One of the most influential historians of his generation, George L. Mosse's work encompassed several fields of European history, ranging from English Constitutional Law, Lutheran theology, to the history of fascism, Jewish history, and the history of masculinity. Perhaps best-known for his books and articles that redefined the discussion and interpretation of fascism, the world-renowned historian died on January 22, 1999 in Madison after a brief illness. He was John C. Bascom Professor of European History Emeritus and Weinstein-Bascom of Jewish Studies Emeritus at the University of Wisconsin-Madison(where he taught for more than thirty years); and Koebner Professor of History Emeritus at the Hebrew University of Jerusalem (having held all three chairs concurrently). During his academic career he also taught at Iowa, Cornell, Cambridge, Amsterdam, and Tel Aviv universities. In 1966 he and Walter Laqueur founded and co-edited The Journal of Contemporary History. His many awards include the American Historical Association's award for Scholarly Distinction, the Leo-Baeck-Medal, the Goethe Medal, the Prezzolini Prize, and honorary degrees from the Hebrew University, Hebrew Union College, Lakeland College, and the University of Seigen.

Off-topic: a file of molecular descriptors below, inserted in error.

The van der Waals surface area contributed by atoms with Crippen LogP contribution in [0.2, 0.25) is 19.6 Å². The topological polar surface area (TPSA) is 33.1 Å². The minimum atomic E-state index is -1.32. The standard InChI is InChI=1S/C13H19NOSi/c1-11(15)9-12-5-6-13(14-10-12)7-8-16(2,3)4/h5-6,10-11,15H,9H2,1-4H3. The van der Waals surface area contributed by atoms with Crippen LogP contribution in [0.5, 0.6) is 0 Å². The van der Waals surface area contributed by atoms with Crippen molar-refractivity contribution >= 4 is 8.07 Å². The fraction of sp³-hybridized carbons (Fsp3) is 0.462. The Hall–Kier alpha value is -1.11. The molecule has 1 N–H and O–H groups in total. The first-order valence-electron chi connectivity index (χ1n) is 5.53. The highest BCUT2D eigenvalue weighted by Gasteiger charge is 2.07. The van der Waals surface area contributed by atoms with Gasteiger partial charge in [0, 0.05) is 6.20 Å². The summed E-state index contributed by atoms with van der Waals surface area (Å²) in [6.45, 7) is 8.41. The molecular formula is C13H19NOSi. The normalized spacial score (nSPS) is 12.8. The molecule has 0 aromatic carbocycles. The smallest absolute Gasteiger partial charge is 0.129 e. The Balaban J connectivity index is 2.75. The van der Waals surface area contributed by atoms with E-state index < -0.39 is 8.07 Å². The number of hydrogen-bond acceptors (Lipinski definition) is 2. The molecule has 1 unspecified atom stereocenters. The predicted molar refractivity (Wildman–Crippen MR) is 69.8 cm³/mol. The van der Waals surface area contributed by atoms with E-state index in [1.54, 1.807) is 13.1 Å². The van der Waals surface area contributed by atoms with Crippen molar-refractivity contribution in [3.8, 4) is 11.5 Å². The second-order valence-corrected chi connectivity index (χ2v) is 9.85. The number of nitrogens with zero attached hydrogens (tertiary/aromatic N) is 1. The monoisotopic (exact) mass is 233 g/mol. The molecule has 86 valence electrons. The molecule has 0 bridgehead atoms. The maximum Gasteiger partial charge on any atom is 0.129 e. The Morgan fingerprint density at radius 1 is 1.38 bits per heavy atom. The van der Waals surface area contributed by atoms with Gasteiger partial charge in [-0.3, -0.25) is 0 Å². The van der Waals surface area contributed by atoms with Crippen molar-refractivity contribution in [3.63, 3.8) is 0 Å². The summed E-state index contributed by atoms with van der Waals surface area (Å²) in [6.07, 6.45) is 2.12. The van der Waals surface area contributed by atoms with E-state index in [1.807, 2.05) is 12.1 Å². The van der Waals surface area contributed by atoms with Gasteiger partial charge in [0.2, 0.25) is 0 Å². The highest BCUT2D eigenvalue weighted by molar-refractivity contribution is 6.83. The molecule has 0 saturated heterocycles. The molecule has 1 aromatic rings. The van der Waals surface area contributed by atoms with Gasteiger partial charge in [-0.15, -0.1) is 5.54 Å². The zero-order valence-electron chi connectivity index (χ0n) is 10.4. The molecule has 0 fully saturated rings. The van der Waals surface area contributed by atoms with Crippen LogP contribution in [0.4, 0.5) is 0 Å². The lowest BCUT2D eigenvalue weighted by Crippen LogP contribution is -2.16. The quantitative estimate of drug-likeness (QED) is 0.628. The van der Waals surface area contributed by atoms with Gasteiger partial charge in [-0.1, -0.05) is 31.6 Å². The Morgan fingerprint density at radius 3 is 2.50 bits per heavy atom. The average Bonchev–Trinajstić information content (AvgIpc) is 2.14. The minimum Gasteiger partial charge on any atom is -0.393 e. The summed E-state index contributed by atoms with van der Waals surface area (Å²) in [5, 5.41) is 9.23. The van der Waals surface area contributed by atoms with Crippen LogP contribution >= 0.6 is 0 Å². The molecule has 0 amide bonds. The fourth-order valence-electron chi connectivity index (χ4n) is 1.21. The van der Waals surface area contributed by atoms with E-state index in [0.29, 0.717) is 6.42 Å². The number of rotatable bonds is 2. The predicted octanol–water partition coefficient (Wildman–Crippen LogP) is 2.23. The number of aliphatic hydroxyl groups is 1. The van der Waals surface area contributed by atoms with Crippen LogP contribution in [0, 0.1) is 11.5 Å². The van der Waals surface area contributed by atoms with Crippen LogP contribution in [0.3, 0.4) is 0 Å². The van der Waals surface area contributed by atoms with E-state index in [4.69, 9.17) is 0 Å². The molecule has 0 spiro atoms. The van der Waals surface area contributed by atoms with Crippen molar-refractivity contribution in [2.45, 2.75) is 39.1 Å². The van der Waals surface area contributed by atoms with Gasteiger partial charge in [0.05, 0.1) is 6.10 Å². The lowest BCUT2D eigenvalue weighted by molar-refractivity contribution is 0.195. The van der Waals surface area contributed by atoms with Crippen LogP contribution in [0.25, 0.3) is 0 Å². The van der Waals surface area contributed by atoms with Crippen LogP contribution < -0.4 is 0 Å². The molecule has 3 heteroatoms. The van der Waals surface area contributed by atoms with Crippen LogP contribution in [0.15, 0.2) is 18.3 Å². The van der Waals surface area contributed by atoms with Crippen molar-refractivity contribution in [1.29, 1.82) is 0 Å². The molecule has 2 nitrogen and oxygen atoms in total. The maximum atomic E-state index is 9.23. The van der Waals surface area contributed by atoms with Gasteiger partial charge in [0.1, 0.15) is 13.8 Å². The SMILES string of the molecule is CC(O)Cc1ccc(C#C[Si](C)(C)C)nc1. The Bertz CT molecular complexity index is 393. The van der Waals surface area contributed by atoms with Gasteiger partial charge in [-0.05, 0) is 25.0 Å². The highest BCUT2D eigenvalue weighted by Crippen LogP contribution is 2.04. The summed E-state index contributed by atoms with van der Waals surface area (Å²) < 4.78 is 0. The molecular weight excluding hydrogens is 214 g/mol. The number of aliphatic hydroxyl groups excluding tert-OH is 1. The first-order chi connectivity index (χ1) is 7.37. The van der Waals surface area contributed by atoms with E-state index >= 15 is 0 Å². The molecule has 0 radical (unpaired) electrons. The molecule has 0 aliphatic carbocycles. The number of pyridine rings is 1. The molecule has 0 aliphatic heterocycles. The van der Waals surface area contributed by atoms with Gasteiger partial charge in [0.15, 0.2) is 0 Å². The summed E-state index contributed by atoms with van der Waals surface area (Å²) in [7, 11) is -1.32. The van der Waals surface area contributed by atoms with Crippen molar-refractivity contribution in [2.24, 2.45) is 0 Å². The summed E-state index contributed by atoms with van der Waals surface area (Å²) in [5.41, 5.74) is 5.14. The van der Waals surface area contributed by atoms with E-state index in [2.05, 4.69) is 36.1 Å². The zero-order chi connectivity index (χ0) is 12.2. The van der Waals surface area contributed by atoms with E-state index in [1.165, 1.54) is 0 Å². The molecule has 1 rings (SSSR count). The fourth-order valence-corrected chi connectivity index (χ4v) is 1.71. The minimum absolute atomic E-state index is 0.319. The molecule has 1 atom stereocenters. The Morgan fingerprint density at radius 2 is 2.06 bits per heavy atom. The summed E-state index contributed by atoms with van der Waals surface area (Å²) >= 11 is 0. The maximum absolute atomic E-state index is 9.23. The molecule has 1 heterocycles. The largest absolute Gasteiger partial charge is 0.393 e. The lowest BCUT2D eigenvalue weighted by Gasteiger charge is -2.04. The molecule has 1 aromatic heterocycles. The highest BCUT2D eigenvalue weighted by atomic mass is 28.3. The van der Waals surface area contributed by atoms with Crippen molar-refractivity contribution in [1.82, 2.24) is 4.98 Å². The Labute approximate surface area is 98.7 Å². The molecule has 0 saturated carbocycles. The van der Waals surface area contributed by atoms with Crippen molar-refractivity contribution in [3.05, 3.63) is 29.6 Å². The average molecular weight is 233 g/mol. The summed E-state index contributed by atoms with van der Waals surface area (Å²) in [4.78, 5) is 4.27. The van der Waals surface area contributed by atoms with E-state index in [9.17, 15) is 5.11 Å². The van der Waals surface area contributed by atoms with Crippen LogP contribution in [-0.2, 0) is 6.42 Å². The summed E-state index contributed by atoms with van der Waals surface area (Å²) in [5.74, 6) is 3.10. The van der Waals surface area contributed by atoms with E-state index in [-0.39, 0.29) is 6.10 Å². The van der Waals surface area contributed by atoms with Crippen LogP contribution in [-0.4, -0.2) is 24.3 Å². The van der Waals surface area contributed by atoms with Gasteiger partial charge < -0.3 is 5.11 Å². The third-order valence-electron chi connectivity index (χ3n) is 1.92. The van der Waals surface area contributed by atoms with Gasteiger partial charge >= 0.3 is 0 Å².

Born in Berlin, Germany in September, 1918, his maternal grandfather, Rudolf Mosse, was the founder of German's preeminent newspaper concern and publisher of Berlin's most important liberal newspaper, the Berliner Tageblatt. His father, Hans Lachmann Mosse, commissioned the architect Erich Mendelsohn to design the famous Mosse-Haus where the Tageblatt was housed until the Nazis, who vilified the Mosses, closed it and forced the family to emigrate. Leaving Germany in 1933, George Mosse attended the Bootham School and Cambridge University in England. In 1939 he came to America where he graduated from Haverford College in 1941 and received a Ph.D. from Harvard University in 1946.